SIMPLE KEYS FOR THE
IDENTIFICATION OF THE NATIVE SEED PLANTS
OF THE STATE

 

By HENRY ALLAN GLEASON, Ph. D.
Associate Professor of Botany and Director of the Botanical Gardens
and Arboretum in the University of Michigan

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HOW TO USE THE BOOK

One recognizes a plant by the presence of structural features peculiar to itself, and not found on any other kind of plant. In such a book as this, these characters are given one or a few at a time, and contrasted with the characters which other sorts of plants possess. Such a presentation is called a Key, and by its proper use the name may be learned of any plant considered in it. This process is called Identification.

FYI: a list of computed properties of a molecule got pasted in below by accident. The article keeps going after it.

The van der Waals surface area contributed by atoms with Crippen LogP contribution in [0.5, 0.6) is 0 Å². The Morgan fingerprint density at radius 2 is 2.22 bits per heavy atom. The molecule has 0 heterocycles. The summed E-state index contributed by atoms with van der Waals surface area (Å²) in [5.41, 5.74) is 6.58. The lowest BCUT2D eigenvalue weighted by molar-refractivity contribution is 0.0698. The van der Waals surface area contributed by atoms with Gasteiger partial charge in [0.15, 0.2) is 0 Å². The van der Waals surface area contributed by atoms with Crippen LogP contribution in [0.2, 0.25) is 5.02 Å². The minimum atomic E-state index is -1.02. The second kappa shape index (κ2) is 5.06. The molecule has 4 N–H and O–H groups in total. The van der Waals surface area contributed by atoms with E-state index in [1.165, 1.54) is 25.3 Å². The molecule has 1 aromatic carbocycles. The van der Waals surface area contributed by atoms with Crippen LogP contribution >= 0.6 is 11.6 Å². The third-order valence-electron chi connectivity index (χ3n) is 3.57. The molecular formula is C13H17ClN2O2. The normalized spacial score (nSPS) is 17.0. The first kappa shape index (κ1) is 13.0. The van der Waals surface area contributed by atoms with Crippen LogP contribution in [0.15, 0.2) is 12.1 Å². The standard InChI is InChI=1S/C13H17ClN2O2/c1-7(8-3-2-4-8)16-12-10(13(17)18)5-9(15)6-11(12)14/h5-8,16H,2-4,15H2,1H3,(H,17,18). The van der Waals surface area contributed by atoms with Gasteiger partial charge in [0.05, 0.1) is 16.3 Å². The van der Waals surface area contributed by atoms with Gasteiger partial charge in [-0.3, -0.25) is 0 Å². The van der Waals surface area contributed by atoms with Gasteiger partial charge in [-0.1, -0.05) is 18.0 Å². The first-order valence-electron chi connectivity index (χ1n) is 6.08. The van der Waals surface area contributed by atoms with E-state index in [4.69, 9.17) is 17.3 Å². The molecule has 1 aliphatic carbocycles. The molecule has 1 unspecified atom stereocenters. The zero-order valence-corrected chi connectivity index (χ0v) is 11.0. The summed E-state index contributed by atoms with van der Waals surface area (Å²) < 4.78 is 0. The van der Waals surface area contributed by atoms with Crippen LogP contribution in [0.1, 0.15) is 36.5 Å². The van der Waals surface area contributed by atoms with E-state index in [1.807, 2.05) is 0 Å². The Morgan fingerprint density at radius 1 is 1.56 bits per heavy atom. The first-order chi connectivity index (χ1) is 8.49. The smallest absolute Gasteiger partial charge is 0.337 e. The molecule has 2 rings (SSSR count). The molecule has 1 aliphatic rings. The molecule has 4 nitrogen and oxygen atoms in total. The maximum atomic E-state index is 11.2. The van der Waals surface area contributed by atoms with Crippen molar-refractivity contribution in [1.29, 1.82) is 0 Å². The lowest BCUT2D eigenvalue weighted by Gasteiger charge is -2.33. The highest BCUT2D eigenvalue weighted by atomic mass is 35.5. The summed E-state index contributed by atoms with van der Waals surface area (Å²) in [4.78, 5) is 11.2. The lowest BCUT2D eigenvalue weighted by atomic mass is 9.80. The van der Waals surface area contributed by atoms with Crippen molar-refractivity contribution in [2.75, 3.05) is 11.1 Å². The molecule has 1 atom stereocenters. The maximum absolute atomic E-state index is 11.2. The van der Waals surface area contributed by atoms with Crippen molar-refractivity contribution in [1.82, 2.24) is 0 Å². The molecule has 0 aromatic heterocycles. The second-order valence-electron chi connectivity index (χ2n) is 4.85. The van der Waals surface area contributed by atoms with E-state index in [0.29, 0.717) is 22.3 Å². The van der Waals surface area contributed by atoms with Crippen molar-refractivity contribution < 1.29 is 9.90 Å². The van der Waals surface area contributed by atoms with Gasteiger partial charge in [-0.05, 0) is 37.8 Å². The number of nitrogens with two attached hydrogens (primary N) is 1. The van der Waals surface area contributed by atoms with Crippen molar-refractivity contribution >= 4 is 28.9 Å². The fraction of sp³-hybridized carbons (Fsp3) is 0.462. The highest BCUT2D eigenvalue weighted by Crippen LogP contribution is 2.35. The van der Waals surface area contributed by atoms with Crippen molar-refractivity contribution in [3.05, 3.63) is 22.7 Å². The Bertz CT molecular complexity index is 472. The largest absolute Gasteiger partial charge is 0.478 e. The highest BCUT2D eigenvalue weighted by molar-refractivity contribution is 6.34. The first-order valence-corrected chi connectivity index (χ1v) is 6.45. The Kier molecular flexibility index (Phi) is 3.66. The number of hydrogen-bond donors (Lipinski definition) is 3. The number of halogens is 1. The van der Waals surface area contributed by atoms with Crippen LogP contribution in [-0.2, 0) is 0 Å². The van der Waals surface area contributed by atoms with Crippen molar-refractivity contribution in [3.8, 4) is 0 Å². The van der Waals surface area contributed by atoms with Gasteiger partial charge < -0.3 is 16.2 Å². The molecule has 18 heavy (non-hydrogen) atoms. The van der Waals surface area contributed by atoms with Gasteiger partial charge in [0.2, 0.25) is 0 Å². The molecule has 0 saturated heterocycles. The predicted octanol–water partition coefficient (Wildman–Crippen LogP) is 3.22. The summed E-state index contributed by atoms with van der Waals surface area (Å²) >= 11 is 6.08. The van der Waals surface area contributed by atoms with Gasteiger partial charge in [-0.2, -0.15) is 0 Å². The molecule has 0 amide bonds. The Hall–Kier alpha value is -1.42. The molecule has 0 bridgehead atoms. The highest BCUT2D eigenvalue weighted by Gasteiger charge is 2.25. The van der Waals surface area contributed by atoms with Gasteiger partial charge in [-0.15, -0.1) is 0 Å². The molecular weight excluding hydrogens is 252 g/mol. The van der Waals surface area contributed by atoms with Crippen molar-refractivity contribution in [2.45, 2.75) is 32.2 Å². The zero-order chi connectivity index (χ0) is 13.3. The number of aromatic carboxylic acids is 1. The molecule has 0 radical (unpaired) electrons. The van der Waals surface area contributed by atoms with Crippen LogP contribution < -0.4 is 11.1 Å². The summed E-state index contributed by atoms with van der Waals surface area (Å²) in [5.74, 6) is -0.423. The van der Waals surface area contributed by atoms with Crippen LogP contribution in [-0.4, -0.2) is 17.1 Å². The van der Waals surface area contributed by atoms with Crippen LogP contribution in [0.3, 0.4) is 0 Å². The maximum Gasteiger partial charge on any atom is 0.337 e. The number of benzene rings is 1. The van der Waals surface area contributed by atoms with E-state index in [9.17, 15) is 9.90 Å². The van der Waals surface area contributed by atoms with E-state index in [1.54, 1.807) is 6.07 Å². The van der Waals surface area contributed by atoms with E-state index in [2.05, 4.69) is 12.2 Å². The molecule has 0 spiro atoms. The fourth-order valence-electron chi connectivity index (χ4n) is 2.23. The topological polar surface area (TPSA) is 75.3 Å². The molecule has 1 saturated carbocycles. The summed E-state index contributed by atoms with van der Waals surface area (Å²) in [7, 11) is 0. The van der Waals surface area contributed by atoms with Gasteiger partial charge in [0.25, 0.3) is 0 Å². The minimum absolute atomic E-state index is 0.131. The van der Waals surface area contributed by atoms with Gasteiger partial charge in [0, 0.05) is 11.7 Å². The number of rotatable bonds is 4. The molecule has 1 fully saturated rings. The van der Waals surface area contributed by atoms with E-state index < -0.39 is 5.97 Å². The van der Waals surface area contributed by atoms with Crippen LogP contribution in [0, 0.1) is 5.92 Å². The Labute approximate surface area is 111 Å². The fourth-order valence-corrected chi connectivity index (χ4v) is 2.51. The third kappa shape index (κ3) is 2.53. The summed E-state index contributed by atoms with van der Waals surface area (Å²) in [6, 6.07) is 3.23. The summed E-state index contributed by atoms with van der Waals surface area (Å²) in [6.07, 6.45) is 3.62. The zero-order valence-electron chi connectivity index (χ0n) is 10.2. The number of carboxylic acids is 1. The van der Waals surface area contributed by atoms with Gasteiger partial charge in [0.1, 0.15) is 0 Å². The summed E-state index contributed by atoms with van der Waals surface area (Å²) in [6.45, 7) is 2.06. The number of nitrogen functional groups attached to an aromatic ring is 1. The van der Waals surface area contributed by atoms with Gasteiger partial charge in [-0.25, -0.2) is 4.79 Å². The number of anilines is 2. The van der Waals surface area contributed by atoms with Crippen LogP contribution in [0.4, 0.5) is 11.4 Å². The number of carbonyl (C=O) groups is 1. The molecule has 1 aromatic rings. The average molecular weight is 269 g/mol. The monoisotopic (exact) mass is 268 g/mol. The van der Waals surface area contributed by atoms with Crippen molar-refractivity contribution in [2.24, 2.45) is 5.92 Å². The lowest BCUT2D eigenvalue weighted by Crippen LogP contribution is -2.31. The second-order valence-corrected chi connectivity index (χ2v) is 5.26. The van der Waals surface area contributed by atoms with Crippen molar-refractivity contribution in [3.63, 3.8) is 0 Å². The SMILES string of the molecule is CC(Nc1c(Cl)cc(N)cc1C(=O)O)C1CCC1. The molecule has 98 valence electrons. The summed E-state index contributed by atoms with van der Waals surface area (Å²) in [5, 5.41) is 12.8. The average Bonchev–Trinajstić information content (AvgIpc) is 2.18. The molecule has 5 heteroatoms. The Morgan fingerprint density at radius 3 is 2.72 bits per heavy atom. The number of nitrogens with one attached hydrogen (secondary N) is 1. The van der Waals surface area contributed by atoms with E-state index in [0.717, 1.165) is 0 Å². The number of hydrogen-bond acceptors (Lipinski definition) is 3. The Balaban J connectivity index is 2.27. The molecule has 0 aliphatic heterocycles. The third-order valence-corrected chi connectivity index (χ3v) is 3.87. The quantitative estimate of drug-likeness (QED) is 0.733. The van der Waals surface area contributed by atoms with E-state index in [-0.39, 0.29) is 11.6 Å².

Keys are constructed in several different ways, although the principle of all is the same. In this book, the user will begin with lines 1a and 1b on the page headed Key to the Groups. Each of these lines includes some descriptive matter, but only one of them can apply to the plant being identified. For example, if the plant to be identified is an Oak, line 1a will apply perfectly, and the same line will also apply to any other kind of tree or to any shrub. But if the plant is a Violet, a Buttercup, or any other herb, line 1b agrees and line 1a will not apply. At the end of each line is a reference to be consulted next. If the plant is a tree or shrub, one turns accordingly to Group 1, on page ix, and begins again at the first number given. If the plant is an herb, he follows the reference to line 2, just below, and again compares the plants with lines..............

 

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